POSTED February 5, 2020
Teachers train to educate children in fragile country context
Join us as we chat with a Burkina Faso teacher who shares her experience
By Patrice Zongo, communications manager, Burkina Faso
In some regions of Burkina Faso, a teacher’s job has changed significantly since 2015, as education has become threatened, due to ongoing terrorist attacks among different ethnic groups.
More than 1,700 schools have been closed, and approximately 246,000 children may not have classes this year, according to the United Nations Office for the Coordination of Humanitarian Affairs. Hundreds of thousands of people are displaced. Children Believe is supporting government efforts to help kids access education.
We’ve been working with our local partner, OCADES Fada, in the Eastern Region, organizing training for 44 teachers in 22 schools. Our goal is to provide resources and expertise on how to work in the evolving country context, fostering resilience and sensitivity while ensuring children’s safety.
I met Natacha*, one of the teachers struggling daily to teach children our sponsors help. We sat down to chat, and I learned more about the situation.
Tell me about yourself
I teach in a makeshift school in the district of Yamba (Eastern Region) — a third-grade class…. Conditions are not [great] for me to provide good service to children…. For instance, some children used to bring their [chairs]. We begged the nearby church to lend us their benches. We can’t send a child home because there is no bench at school.
Tell me more about the class environment
[I’ve] had 50 pupils in Grade 2 last year. This year we enrolled 22 more. [Previously we had] community volunteers as teachers. I have come to replace those volunteers.
How long do you teach each year?
In our school district, we [have] had class year-round; that’s not the case now, (as the security situation evolves).
How’s the country’s context impacting children’s education?
This year, in our district composed of 33 schools, only 13 are open, and we don’t know what will happen in the coming weeks. We pray the situation will not worsen for us as [it has] in other areas. [[Editor’s note: In other communities, schools have been burned, children are traumatized and sent home; and sometimes teachers are threatened or killed.]]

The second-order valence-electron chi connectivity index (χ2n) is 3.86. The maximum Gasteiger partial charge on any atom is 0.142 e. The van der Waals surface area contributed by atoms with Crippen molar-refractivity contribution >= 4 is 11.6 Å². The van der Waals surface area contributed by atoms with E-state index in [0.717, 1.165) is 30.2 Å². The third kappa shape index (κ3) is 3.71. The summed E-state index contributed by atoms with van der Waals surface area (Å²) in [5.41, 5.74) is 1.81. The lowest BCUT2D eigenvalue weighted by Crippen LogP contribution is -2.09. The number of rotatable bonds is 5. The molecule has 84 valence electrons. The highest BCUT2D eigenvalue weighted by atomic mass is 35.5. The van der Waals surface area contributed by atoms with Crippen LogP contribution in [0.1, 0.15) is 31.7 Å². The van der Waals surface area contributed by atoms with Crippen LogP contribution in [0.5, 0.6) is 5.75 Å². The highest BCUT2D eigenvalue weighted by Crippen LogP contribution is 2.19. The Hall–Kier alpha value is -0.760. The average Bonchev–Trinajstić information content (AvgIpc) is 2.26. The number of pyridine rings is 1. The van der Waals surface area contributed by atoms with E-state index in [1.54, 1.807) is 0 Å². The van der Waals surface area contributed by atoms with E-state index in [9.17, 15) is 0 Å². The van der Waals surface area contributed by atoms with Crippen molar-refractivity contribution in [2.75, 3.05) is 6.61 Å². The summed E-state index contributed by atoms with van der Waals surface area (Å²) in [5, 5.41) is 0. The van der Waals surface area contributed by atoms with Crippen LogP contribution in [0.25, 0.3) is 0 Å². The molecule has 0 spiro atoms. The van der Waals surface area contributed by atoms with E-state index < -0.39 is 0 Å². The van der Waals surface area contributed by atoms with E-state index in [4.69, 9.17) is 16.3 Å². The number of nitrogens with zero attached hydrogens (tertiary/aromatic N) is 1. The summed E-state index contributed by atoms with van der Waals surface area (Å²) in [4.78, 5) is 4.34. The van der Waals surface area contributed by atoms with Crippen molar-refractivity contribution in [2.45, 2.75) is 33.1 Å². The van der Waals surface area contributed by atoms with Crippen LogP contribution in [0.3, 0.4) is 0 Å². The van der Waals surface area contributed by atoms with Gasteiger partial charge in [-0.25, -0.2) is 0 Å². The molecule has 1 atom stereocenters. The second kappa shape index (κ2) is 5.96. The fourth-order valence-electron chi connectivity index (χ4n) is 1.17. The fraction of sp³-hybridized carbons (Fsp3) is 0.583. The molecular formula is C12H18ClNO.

As teachers, our role is to provide education. But when the situation becomes the way it is, we are concerned and worried about children’s future.
What are you learning at this Children Believe training session?
We are here for training on education in emergency situations, which is good as it is what we [are experiencing]. We were not prepared to work in such a situation. But now we are in a crisis. We do not have a choice.
Natacha finds hope through Children Believe; even the name means something to her: “It makes me think of a garden full of children… playing together without any distinction of ethnicity or religion whatsoever… a beautiful world.”
The Children Believe team remains committed to providing equal opportunities for children so they can all be educated no matter the context.
*We changed the teacher’s name for her protection.
ABOUT CHILDREN BELIEVE:
Children Believe works globally to empower children to dream fearlessly, stand up for what they believe in — and be heard. For 60 years, we’ve brought together brave young dreamers, caring supporters and partners, and unabashed idealists. Together, we’re driven by a common belief: creating access to education — inside and outside of classrooms — is the most powerful tool children can use to change their world.